We’re so used to seeing before and after body pics, we don’t think twice of them. But the point is, they emphasize the weight loss journey by showing how bad the situation was before. Such transformation pics never tell the whole story and worst, promote one slender type of "after" body.
But one woman decided to put a spin on the traditional before and after approach. Tayler Rayne shared a side-by-side comparison of her body in a bikini before her weight gain and after. “I’m here to love on my girls who gained weight and aren’t really sure how to love themselves,” she said before kicking off a now-viral “Grown woman weight thread.”
Tay, who went from “130 [to] 230” and struggled with confidence, is now busy being happy in her own skin. In no time, she got an overwhelming response from curvy women of all sizes. The thread has received 161.2K likes and 33.4K retweets, showing that feeling beautiful is more about the mind rather than a size.
Image credits: tayyrainn
Bored Panda spoke to Tayler, the woman who kicked off the “grown woman weight” challenge, about learning to love your own body. Tay said that “We have power over our bodies and appearance. I’m not an advocate for an unhealthy lifestyle, I’m just supportive of women and men who have dealt with a sudden change and are struggling to love themselves.”
Tay is convinced we should be able to do whatever we want with our bodies. “Whether we want to lose weight, gain weight, maintain weight, surgery, etc. I am supportive of all things concerning body image because at the end of the day, we have to look at ourselves in the mirror.”
“If you are not happy with what you see, make a change until you are.” But until then, Tay suggests being kind to yourself and practicing positive self-talk.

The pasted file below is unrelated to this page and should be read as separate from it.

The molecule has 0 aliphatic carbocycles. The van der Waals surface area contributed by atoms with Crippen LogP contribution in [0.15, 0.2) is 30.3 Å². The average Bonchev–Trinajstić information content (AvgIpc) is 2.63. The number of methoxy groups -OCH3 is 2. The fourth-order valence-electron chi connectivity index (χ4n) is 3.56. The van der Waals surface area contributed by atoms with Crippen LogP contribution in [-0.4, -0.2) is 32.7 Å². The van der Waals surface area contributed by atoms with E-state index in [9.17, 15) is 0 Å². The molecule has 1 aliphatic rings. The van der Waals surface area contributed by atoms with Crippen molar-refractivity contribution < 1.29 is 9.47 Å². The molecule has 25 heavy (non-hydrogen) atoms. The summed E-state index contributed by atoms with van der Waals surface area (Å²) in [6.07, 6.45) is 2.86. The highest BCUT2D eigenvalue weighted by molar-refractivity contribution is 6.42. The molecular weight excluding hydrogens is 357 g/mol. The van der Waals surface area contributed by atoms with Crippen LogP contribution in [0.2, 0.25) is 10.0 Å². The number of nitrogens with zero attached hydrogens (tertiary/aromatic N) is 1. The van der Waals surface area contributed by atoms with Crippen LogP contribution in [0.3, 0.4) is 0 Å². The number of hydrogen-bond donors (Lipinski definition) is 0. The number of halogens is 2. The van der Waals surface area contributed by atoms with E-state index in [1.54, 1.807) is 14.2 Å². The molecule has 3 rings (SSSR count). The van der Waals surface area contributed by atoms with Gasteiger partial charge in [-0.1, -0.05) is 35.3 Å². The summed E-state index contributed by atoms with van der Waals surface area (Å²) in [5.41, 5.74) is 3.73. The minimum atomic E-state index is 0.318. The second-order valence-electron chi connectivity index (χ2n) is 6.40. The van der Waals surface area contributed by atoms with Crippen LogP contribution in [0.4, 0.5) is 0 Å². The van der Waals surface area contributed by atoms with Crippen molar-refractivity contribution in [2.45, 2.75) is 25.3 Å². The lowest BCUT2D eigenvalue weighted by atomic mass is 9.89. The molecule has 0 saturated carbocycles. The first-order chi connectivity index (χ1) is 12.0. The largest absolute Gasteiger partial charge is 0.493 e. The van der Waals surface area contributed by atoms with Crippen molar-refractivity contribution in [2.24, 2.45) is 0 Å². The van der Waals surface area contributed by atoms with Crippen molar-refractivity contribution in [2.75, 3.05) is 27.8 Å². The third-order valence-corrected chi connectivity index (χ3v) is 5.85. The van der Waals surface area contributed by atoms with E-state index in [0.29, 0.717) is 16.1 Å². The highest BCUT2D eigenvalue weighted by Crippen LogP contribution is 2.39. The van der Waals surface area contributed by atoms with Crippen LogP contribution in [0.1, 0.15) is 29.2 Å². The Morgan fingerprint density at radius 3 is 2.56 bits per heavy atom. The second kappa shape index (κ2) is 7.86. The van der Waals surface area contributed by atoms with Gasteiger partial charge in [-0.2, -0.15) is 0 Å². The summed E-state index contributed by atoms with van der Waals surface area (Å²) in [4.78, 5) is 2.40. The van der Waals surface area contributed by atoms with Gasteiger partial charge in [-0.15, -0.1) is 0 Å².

It doesn’t matter if you’re “fat, skinny, thin, thick, slim, chubby, athletic, someone will always have something to say,” Tay concluded. The 24-year-old learned to “forget about them and go about my business.”
Body dissatisfaction among women of all sizes happens more frequently than we’d like to admit, the Glamour survey suggests. It challenged 300 women of different sizes to take a note of every negative or anxious thought they had about their bodies during the course of one full day.
The result was pretty shocking—a whopping 97% of participants admitted to having at least one moment where they hated their body. It also revealed that, on average, women have 13 negative thoughts concerning their appearance a day.
It’s no secret that virtually impossible beauty ideals, celebrity culture, and social media all play a tremendous part in the way we see ourselves. In fact, this 2018 research published in Open Science revealed that the way we feel about our bodies also depends on the images we look at.
The research showed that women who viewed healthy and "overweight" models reported feeling more satisfied with their own body size than those who viewed "underweight" models did. Their sense of bodily dissatisfaction stuck around for about 24 hours after the experiment, proving that it just doesn’t go away in a sec.
The focus on our appearances is, in fact, doing more harm than good. Kearney-Cooke, a Cincinnati psychologist who helped to design Glamour’s survey, said that constant negative thoughts can start to linger and become stronger with time. “Neuroscience has shown that whatever you focus on shapes your brain and the neural pathway becomes stronger.” As a result, they become habitual and sooner than you know it, the vicious circle has started.
Even if loving ourselves the way we are is not an easy task, we must remember that most of the dissatisfaction is illusory. Kearney-Cooke gave a genius example of how it works: "Let's say you're in a meeting and you suddenly think, 'Ew, my arms are huge.'”
The psychologist who specializes in body image urges us to think: “Well, you've had those same arms all day. Why are you suddenly feeling bad about them now? Maybe it's because you don't think your professional ideas are being valued or you're not fulfilled in your job. Instead of focusing on the real issue, all you can think of is hating your arms.”
All the most glorious sportswear and never-ending gym sessions won’t change a thing you feel, 'cause the arms aren’t the real problem.